Common Feeding Problems That Are Totally Normal!

Being a parent, especially for the first time, can be pretty terrifying! During those first few months, the vast majority of anxiety you experience will be associated with either sleep or feeding. It can be difficult to know what are normal feeding problems and what are more complicated issues that may require the advice of your Midwife or Health Visitor. Luckily, arming yourself with a little bit of knowledge can help reduce your new-parent fears! The following common feeding problems and advice from Katie Hilton, Kendamil Feeding Expert, will hopefully give you a little extra guidance around feeding your newborn baby.

1. Losing Weight After Birth

Seeing your newborn baby’s weight drop after birth can be of concern for many new parents – after all, they’re small to begin with and we expect them to be gaining weight and getting bigger. But don’t worry, this is totally normal! Babies lose roughly 10% of their birth weight after being born, due to both normal fluid loss and their body adapting to life outside of your body. Usually by around 10 days of age your baby will have regained this weight to be back near to their birth weight, though some babies can be slower than others in regaining this weight (particularly breastfed babies). But as long as your Midwife or Health Visitor can see your baby is getting back towards this weight they’ll be generally happy.

2. Bringing Up Milk

Bringing milk back up after a feed is a normal occurrence – most babies will experience a degree of reflux until they grow stronger and their muscles develop during the first six months of life. The valve between the stomach and oesophagus is usually quite floppy and not fully closed in many newborn babies, which means the milk can quite easily come back up when their position is changed after a feed. As long as your baby is continuing to gain weight and doesn’t appear to be in pain or discomfort, then you don’t need to worry. If you have any concerns, always speak to your Midwife of Health Visitor.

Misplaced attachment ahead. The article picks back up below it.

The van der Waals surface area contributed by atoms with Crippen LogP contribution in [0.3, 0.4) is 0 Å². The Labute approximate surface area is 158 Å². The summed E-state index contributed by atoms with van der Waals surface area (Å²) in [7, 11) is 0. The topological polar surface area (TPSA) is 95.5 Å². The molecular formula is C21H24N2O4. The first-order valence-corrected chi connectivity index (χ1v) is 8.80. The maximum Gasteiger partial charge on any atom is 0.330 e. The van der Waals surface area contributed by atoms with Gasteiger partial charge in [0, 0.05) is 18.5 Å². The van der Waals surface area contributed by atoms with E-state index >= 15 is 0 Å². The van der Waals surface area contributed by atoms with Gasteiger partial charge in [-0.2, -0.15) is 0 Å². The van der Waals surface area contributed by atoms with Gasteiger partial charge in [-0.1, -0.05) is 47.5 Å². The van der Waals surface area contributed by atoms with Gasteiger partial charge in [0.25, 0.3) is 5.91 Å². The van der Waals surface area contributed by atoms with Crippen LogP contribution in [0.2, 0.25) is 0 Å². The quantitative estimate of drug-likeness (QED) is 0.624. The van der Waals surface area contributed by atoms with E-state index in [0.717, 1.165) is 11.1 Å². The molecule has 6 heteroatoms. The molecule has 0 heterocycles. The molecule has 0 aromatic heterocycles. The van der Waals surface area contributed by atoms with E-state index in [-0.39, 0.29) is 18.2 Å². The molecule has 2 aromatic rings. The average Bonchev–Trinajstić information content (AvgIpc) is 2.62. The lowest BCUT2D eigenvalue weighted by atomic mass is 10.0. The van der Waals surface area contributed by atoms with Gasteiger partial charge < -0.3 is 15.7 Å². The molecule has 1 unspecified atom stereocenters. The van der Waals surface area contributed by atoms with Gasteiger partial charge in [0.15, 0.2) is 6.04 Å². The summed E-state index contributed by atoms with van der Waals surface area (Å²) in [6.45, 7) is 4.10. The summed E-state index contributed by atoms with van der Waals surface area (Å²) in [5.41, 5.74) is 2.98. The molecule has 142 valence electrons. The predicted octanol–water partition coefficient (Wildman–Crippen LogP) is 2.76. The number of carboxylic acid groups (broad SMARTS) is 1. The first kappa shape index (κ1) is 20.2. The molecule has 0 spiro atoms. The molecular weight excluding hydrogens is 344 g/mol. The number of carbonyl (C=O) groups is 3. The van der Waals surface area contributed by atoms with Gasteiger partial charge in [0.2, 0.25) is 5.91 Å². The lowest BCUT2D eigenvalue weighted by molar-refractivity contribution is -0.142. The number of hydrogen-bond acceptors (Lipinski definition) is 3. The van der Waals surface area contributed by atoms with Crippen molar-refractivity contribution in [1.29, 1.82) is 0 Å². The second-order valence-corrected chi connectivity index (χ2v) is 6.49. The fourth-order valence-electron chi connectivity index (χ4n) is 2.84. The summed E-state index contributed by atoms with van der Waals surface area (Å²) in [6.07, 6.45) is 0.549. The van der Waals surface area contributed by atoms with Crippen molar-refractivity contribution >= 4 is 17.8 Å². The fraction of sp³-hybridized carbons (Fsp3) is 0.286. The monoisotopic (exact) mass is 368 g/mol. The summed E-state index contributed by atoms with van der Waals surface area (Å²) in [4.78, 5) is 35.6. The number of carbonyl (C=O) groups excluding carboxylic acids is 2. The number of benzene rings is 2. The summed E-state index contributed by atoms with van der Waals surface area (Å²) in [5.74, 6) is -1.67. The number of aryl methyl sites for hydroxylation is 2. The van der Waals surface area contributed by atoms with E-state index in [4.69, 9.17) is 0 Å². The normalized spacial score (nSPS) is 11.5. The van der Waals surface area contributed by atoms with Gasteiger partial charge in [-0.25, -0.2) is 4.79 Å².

3. Odd Poop Colour

We should really provide all parents with a ’colours of poo‘ chart to decipher their newborn baby’s type of poo! Some of these colours just do not come out of an adult, so it’s normal to worry when you undo a nappy and see what’s lurking inside. So to explain a little further, after your baby’s born you’ll see a black tar-like poo known as meconium; this is totally normal and just them passing the amniotic fluid they’ve swallowed whilst inside your womb, this usually passes within a couple of days. Yellow poo is common in breastfed babies, brown is seen more in formula-fed babies, and then any combination of green and orange are all completely normal. Colours which should prompt a visit to your Health Visitor or GP include grey or white poo, but of course if you have any concerns at all, be sure to let them know immediately.

4. Strange Feeding Sounds

Babies can make a host of bizarre and unusual sounds when feeding, most of which are pretty common and not something you need to worry about. Babies often grunt and gag when they are first learning the suck-swallow process, but this usually disappears after a few weeks once they’ve mastered the technique. If it continues or if your baby turns blue, then speak to a doctor as soon as possible.

5. Frequent Feeds

It’s very, very normal for babies to ’cluster feed‘, which basically means feeding every hour and constantly appearing hungry. Stressful and tiring for you, but totally normal for your baby! This often happens when your baby is going through a growth spurt, so don’t be surprised if this happens right before something big happens developmentally, such as crawling or walking. Basically, indulge your baby’s appetite – it’s a sign of a developmental leap!

6. Potential Allergies

We’re seeing an increase in attention paid to food allergies in newborn babies, with this increased attention is adding yet another item on the long list of things that parents need to look out for. The vast majority of stories we hear related to formula-fed babies is related to perceived lactose intolerance. Most baby milks available on the market unfortunately contain palm oil. You could consider switching your baby to a formula which doesn’t contain palm oil, such as Kendamil Follow-On Milk which is made with whole milk, instead of skimmed milk and which is free from palm oil and fish oil, a known allergen for children. If after trying this, you’re still seeing the symptoms of lactose intolerance then of course speak with your health care professional.

We hope you found this blog on common feeding problems helpful! If you’d like to know more about the Kendamil product range, please click here.

Important Notice: Breastfeeding is best. Kendamil Follow-on milk is only for babies over 6 months, and should be used as part of a mixed diet. Please talk to your Healthcare Professional.